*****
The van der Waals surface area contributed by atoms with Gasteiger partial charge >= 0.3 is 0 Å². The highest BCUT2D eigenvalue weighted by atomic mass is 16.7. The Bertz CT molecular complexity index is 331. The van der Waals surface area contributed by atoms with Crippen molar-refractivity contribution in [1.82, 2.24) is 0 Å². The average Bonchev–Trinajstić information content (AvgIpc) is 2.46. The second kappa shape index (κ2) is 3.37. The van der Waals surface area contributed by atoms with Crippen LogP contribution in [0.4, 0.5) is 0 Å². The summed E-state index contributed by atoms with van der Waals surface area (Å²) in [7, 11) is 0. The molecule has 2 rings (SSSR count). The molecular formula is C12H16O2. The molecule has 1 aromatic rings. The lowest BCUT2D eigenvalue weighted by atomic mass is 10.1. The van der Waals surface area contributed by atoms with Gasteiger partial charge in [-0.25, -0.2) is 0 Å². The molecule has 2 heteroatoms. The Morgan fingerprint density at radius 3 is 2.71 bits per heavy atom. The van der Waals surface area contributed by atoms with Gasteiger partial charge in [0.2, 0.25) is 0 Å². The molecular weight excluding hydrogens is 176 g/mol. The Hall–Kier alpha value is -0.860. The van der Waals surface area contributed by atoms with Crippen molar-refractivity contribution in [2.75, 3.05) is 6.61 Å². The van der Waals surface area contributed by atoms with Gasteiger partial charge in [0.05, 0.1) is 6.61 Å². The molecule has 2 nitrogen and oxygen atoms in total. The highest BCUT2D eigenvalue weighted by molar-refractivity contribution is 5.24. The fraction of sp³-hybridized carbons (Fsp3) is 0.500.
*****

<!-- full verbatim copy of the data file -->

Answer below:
The van der Waals surface area contributed by atoms with Gasteiger partial charge >= 0.3 is 0 Å². The highest BCUT2D eigenvalue weighted by atomic mass is 16.7. The Bertz CT molecular complexity index is 331. The van der Waals surface area contributed by atoms with Crippen molar-refractivity contribution in [1.82, 2.24) is 0 Å². The average Bonchev–Trinajstić information content (AvgIpc) is 2.46. The second kappa shape index (κ2) is 3.37. The van der Waals surface area contributed by atoms with Crippen LogP contribution in [0.4, 0.5) is 0 Å². The summed E-state index contributed by atoms with van der Waals surface area (Å²) in [7, 11) is 0. The molecule has 2 rings (SSSR count). The molecular formula is C12H16O2. The molecule has 1 aromatic rings. The lowest BCUT2D eigenvalue weighted by atomic mass is 10.1. The van der Waals surface area contributed by atoms with Gasteiger partial charge in [-0.25, -0.2) is 0 Å². The molecule has 2 heteroatoms. The Morgan fingerprint density at radius 3 is 2.71 bits per heavy atom. The van der Waals surface area contributed by atoms with Gasteiger partial charge in [0.2, 0.25) is 0 Å². The molecular weight excluding hydrogens is 176 g/mol. The Hall–Kier alpha value is -0.860. The van der Waals surface area contributed by atoms with Crippen molar-refractivity contribution in [2.75, 3.05) is 6.61 Å². The van der Waals surface area contributed by atoms with Gasteiger partial charge in [0.05, 0.1) is 6.61 Å². The molecule has 2 nitrogen and oxygen atoms in total. The highest BCUT2D eigenvalue weighted by molar-refractivity contribution is 5.24. The fraction of sp³-hybridized carbons (Fsp3) is 0.500.